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Social Networking Giant Facebook Losing Users in US

Last month, Facebook reportedly decided to put an end to its unpaid market research programmes after it was found to have been bribing teenagers in India and the US to give their personal information

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Facebook
Facebook App on a smartphone device. (VOA)

Social networking giant Facebook today hosts around 15 million fewer people in the US than it did in 2017, with the biggest drop being among teen and millennial demographic.

A new US-specific survey data compiled by market research firm Edison Research highlighted that Facebook’s user-base was shrinking, particularly in the coveted 12- to 34-year-old in America, which was once recognised as the most lucrative market for the platform.

“Edison’s survey signal that the social network’s privacy woes and continued breaches of user trust may be having some noticeable effect on its most coveted slice of users. Also, there’s conjecture about as Facebook has become more popular among older people, whether that’s affected younger people,” The Verge reported on Thursday.

Although, one interesting element that was observed was that whole Facebook users are awarming away from the app, they are flocking to Instagram.

“The photo-sharing platform, which by its nature collects less personal information from its users, can be a simpler, less toxic alternative to using the main Facebook service, now overrun by ads and plagued by all manner of misinformation and fake news,” the report said.

Facebook
The logo for Facebook appears on screens at the Nasdaq MarketSite in New York’s Times Square, March 29, 2018. VOA

Instagram now counts more than 1 billion global users and over 400 million monthly users of its Snapchat-like feature, Stories.

Facebook’s biggest competitor is another one of its own products, and it seems unlikely the company will stop the shed of users anytime soon, the report added.

 Decline in the user-base does not really come as a shock given that the platform has been pointed at several times for its practices of collecting user information without their consent for ad targeting and finding friends purposes which have outraged users and privacy advocates.

The company was pulled up on Tuesday over its secure login process two-factor authentication (2FA) where it asked users to add phone numbers, which could be searched by advertisers. The practice drew criticism even from Facebook’s former chief information security officer Alex Stamos.

Last month, Facebook reportedly decided to put an end to its unpaid market research programmes after it was found to have been bribing teenagers in India and the US to give their personal information. (IANS)

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Mass Shooting in New Zealand: Facebook Still Working to Remove All Videos

The attack came during Friday prayers when the Al Noor Mosque and the nearby Linwood Mosque were filled with hundreds of worshippers. The victims of Friday's shooting included immigrants from Jordan, Saudi Arabia, Turkey, Indonesia and Malaysia.

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Facebook
The logo for Facebook appears on screens at the Nasdaq MarketSite in New York's Times Square, In this March 29, 2018. VOA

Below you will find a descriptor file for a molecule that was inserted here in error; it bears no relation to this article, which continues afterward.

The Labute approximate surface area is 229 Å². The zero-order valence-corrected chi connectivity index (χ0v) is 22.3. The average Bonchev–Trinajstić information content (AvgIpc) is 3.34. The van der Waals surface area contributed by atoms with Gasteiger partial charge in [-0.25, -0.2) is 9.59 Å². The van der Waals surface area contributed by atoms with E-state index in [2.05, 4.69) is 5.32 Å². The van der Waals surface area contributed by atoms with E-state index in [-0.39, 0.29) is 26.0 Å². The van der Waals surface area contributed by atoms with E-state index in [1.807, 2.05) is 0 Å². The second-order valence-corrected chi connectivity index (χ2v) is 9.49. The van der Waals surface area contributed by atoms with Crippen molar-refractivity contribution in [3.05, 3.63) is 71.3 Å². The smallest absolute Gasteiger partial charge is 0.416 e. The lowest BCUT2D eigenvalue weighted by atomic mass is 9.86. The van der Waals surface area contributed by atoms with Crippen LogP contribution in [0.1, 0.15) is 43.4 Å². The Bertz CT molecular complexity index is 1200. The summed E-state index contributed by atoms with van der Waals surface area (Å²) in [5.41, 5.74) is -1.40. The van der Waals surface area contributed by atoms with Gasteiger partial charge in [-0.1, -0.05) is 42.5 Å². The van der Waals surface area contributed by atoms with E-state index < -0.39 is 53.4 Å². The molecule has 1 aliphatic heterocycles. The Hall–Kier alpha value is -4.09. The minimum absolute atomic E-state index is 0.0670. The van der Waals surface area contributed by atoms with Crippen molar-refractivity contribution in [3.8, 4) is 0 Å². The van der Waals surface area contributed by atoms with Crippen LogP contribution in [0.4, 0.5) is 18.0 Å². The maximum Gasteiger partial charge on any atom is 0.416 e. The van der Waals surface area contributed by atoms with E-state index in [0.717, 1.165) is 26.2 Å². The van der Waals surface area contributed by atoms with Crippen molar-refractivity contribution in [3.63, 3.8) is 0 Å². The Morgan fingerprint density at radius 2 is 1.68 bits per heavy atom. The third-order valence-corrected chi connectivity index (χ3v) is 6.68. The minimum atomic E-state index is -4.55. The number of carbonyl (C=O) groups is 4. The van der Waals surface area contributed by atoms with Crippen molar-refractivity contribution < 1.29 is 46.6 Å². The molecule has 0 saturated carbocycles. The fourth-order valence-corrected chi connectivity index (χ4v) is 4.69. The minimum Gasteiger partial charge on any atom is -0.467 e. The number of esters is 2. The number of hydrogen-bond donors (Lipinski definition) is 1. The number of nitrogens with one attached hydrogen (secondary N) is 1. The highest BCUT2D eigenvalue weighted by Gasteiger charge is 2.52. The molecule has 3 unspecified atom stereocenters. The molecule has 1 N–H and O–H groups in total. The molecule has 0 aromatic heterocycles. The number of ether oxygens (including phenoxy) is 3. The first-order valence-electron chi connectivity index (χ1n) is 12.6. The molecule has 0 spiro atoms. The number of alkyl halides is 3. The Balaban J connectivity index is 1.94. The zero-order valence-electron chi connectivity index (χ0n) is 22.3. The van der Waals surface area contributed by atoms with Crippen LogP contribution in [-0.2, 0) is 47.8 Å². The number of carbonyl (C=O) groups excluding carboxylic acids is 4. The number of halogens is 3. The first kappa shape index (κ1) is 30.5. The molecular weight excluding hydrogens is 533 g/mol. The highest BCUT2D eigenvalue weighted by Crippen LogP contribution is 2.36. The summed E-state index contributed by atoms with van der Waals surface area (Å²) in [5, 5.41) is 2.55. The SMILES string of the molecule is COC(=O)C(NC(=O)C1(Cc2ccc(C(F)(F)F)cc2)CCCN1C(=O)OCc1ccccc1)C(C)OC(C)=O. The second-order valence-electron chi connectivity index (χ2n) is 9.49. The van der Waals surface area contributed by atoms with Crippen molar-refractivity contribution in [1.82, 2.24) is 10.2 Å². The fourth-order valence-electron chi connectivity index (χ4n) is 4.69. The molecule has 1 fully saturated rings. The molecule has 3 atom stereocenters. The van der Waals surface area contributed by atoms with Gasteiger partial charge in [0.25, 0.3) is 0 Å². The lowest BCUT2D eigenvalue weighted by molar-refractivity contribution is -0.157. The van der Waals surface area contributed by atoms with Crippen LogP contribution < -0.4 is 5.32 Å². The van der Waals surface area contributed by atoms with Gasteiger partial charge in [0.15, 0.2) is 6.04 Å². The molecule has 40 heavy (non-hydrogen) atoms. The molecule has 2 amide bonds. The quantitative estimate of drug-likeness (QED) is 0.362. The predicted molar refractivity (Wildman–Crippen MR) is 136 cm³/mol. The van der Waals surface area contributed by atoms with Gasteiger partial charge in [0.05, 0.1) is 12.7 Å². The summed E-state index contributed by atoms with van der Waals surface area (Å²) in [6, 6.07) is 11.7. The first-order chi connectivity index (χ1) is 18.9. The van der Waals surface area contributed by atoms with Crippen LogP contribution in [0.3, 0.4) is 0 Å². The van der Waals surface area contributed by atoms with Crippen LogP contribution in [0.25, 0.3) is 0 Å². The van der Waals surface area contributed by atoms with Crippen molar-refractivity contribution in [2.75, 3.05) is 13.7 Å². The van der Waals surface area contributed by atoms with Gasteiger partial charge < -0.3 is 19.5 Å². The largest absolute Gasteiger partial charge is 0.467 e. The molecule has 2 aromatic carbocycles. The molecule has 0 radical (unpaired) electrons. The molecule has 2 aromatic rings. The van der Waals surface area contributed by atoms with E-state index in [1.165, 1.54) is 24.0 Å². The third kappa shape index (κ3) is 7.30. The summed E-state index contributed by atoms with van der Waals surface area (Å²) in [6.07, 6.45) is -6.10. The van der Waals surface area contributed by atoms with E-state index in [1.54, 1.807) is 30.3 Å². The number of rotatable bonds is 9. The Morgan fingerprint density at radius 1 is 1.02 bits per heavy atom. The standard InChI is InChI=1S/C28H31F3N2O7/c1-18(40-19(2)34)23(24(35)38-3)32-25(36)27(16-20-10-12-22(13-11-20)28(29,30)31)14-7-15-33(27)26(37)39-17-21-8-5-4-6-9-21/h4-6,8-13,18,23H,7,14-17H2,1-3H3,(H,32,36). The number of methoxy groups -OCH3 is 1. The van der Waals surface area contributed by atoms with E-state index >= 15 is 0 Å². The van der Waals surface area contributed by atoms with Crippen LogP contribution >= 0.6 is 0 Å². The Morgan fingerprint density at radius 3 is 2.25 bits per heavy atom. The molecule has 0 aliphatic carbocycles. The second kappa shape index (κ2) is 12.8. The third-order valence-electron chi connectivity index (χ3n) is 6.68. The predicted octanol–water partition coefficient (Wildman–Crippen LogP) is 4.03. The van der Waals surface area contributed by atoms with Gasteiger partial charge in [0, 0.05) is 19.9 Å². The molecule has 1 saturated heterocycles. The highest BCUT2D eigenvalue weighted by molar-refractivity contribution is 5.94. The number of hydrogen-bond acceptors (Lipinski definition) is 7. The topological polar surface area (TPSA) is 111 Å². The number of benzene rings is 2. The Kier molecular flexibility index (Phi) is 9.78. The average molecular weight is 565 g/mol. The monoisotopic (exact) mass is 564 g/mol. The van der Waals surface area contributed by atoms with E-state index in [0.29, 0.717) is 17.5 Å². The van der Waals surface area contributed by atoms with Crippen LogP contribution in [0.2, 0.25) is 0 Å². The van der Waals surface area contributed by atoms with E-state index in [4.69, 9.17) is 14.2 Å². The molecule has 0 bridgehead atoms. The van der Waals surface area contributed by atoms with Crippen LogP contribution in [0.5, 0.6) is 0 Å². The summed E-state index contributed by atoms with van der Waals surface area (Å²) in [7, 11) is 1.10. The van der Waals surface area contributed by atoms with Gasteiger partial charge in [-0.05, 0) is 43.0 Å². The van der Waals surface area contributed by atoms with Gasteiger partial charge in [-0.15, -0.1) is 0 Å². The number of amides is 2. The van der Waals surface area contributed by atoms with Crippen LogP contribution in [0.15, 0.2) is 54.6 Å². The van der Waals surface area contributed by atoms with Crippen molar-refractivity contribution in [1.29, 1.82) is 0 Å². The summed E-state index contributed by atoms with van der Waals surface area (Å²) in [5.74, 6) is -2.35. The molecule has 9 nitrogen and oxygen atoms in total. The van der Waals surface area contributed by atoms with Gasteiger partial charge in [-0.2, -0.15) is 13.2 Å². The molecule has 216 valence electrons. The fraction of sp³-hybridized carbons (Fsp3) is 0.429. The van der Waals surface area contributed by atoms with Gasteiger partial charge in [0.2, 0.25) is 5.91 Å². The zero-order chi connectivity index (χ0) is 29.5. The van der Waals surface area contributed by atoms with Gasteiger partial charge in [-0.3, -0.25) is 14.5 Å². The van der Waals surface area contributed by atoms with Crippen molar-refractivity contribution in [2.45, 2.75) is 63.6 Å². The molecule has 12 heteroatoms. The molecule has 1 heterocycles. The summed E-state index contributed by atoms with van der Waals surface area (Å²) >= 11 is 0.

Facebook is continuing to work to remove all video of the mass shooting in New Zealand which the perpetrator livestreamed Friday, the company said Sunday.

“We will continue working directly with New Zealand Police as their response and investigation continues,” Mia Garlick of Facebook New Zealand said in a statement Sunday.

Garlick said that the company is currently working to remove even edited versions of the original video which do not contain graphic content, “Out of respect for the people affected by this tragedy and the concerns of local authorities.”

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Facebook’s most recent comments follow criticism of the platform after the shooter not only livestreamed the 17 graphic minutes of his rampage, using a camera mounted on his helmet, but also had posted a 74-page white supremacist manifesto on Facebook. Pixabay

In the 24 hours following the mass shooting, which left 50 people dead, Facebook removed 1.5 million videos of the attack, of which 1.2 million were blocked at upload, the company said.

Facebook’s most recent comments follow criticism of the platform after the shooter not only livestreamed the 17 graphic minutes of his rampage, using a camera mounted on his helmet, but also had posted a 74-page white supremacist manifesto on Facebook.

Earlier Sunday, New Zealand’s Prime Minister Jacinda Ardern told a news conference that there were “further questions to be answered” by Facebook and other social media platforms.

FILE - New Zealand's Prime Minister Jacinda Ardern speaks on live television following fatal shootings at two mosques in central Christchurch, New Zealand, March 15, 2019.
New Zealand’s Prime Minister Jacinda Ardern speaks on live television following fatal shootings at two mosques in central Christchurch, New Zealand, March 15, 2019. VOA

“We did as much as we could to remove or seek to have removed some of the footage that was being circulated in the aftermath of this terrorist attack. Ultimately, though, it has been up to those platforms to facilitate their removal and support their removal,” she said.

The attack came during Friday prayers when the Al Noor Mosque and the nearby Linwood Mosque were filled with hundreds of worshippers. The victims of Friday’s shooting included immigrants from Jordan, Saudi Arabia, Turkey, Indonesia and Malaysia. (VOA)